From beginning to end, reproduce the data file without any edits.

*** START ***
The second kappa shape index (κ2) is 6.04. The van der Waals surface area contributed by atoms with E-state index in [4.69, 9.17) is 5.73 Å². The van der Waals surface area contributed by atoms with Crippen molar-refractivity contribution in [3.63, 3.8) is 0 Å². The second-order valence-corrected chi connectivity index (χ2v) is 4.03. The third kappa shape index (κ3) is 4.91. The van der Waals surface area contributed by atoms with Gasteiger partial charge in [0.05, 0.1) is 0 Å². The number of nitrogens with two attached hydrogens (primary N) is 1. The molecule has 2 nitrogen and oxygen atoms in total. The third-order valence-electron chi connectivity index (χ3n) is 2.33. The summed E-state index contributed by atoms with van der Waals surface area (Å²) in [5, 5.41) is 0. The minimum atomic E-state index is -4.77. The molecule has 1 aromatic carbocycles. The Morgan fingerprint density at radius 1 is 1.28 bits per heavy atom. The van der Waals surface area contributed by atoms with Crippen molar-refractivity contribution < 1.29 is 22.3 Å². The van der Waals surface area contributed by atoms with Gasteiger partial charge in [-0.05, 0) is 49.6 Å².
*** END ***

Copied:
The second kappa shape index (κ2) is 6.04. The van der Waals surface area contributed by atoms with E-state index in [4.69, 9.17) is 5.73 Å². The van der Waals surface area contributed by atoms with Crippen molar-refractivity contribution in [3.63, 3.8) is 0 Å². The second-order valence-corrected chi connectivity index (χ2v) is 4.03. The third kappa shape index (κ3) is 4.91. The van der Waals surface area contributed by atoms with Gasteiger partial charge in [0.05, 0.1) is 0 Å². The number of nitrogens with two attached hydrogens (primary N) is 1. The molecule has 2 nitrogen and oxygen atoms in total. The third-order valence-electron chi connectivity index (χ3n) is 2.33. The summed E-state index contributed by atoms with van der Waals surface area (Å²) in [5, 5.41) is 0. The minimum atomic E-state index is -4.77. The molecule has 1 aromatic carbocycles. The Morgan fingerprint density at radius 1 is 1.28 bits per heavy atom. The van der Waals surface area contributed by atoms with Crippen molar-refractivity contribution < 1.29 is 22.3 Å². The van der Waals surface area contributed by atoms with Gasteiger partial charge in [-0.05, 0) is 49.6 Å².